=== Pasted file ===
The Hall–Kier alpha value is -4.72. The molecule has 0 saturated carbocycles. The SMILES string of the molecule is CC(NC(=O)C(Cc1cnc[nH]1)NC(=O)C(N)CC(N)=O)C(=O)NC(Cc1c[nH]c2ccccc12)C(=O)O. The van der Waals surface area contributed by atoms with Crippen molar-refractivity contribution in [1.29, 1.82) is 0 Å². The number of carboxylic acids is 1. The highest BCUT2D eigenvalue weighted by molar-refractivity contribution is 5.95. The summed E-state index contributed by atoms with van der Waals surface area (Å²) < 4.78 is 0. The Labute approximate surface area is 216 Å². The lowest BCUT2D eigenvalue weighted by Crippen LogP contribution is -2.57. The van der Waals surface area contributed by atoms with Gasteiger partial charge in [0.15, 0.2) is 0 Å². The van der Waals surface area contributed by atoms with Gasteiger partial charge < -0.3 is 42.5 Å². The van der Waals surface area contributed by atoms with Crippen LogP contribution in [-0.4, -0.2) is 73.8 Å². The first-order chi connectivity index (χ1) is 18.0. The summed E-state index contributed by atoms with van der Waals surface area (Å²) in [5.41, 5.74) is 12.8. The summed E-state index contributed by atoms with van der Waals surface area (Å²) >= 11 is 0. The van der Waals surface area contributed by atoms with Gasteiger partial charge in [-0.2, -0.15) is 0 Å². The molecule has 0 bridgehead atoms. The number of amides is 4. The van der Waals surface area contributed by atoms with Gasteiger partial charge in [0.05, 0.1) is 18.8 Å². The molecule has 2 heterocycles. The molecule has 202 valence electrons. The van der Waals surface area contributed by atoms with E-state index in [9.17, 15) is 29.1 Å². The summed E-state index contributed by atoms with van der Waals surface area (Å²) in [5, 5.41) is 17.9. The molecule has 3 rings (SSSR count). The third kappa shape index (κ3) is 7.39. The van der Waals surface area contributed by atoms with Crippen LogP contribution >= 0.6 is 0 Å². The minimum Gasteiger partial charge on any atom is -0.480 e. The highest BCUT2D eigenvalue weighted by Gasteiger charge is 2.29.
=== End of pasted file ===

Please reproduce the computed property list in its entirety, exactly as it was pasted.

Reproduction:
The Hall–Kier alpha value is -4.72. The molecule has 0 saturated carbocycles. The SMILES string of the molecule is CC(NC(=O)C(Cc1cnc[nH]1)NC(=O)C(N)CC(N)=O)C(=O)NC(Cc1c[nH]c2ccccc12)C(=O)O. The van der Waals surface area contributed by atoms with Crippen molar-refractivity contribution in [1.29, 1.82) is 0 Å². The number of carboxylic acids is 1. The highest BCUT2D eigenvalue weighted by molar-refractivity contribution is 5.95. The summed E-state index contributed by atoms with van der Waals surface area (Å²) < 4.78 is 0. The Labute approximate surface area is 216 Å². The lowest BCUT2D eigenvalue weighted by Crippen LogP contribution is -2.57. The van der Waals surface area contributed by atoms with Gasteiger partial charge in [0.15, 0.2) is 0 Å². The van der Waals surface area contributed by atoms with Gasteiger partial charge < -0.3 is 42.5 Å². The van der Waals surface area contributed by atoms with Crippen LogP contribution in [-0.4, -0.2) is 73.8 Å². The first-order chi connectivity index (χ1) is 18.0. The summed E-state index contributed by atoms with van der Waals surface area (Å²) in [5.41, 5.74) is 12.8. The summed E-state index contributed by atoms with van der Waals surface area (Å²) >= 11 is 0. The van der Waals surface area contributed by atoms with Gasteiger partial charge in [-0.2, -0.15) is 0 Å². The molecule has 0 bridgehead atoms. The number of amides is 4. The van der Waals surface area contributed by atoms with Gasteiger partial charge in [0.05, 0.1) is 18.8 Å². The molecule has 2 heterocycles. The molecule has 202 valence electrons. The van der Waals surface area contributed by atoms with E-state index in [9.17, 15) is 29.1 Å². The summed E-state index contributed by atoms with van der Waals surface area (Å²) in [5, 5.41) is 17.9. The molecule has 3 rings (SSSR count). The third kappa shape index (κ3) is 7.39. The van der Waals surface area contributed by atoms with Crippen LogP contribution >= 0.6 is 0 Å². The minimum Gasteiger partial charge on any atom is -0.480 e. The highest BCUT2D eigenvalue weighted by Gasteiger charge is 2.29.